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Shepherd Village residents make contributions with milk bags
Woven milk bag strips create excellent ground-cover mattresses for people living in developing countries and who are homeless as a result of disasters.
It’s a program started after the Haitian earthquake in 2010 and is now a growing activity in schools and retirement and long-term care homes, including Toronto’s Shepherd Village Long-Term Care.
“The milk bag program provides both social activity and a sense of purpose,” says Alma Lekic, who runs the recreation therapy program at Shepherd Village LTC. “Seniors in our community enjoy volunteering for a greater cause, and helping to reduce our carbon footprint for future generations to come. They like that it recycles a product otherwise headed for the garbage, and that they are helping people in crisis.”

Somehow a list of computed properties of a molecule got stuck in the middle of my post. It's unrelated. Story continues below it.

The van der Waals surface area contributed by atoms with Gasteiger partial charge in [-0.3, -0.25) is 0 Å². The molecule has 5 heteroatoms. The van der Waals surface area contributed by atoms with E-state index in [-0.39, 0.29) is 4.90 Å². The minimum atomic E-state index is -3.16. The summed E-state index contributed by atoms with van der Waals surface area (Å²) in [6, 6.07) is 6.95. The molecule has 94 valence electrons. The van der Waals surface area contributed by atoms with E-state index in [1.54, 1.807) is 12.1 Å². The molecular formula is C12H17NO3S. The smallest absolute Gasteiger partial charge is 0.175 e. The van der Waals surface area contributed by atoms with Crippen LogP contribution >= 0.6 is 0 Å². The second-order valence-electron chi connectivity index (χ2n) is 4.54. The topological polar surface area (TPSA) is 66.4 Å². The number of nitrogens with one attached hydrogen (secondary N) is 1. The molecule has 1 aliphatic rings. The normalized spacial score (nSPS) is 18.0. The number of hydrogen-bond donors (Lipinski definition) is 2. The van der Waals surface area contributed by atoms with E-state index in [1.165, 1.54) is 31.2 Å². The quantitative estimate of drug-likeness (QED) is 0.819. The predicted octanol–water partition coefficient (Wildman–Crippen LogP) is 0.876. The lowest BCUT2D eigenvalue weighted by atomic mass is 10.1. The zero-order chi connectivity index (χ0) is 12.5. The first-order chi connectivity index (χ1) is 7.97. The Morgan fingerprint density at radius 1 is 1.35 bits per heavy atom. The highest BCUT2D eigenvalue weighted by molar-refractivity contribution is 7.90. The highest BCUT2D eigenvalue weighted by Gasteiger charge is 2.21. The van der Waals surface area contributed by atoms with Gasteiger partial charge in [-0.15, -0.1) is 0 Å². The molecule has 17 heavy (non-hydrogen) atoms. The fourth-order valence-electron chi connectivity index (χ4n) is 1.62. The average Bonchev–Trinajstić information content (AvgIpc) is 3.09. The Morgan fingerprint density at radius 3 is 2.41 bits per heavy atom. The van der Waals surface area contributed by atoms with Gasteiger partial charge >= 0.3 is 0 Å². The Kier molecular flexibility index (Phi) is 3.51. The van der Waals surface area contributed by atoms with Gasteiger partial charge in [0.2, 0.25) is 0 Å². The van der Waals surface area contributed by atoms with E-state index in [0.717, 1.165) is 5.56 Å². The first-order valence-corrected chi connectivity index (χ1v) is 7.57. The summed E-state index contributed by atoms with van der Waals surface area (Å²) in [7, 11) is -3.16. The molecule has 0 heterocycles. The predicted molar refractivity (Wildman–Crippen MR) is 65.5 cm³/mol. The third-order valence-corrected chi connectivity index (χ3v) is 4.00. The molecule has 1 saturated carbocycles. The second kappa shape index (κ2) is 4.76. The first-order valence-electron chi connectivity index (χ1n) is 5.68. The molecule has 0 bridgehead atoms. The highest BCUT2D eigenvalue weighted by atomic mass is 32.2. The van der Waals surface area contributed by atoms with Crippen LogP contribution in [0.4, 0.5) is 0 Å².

There is a role for residents of every capacity, from sorting milk bag strips to weaving the mattresses.
To learn more about the origins of the milk bag program and how to get involved, read this
Toronto Star story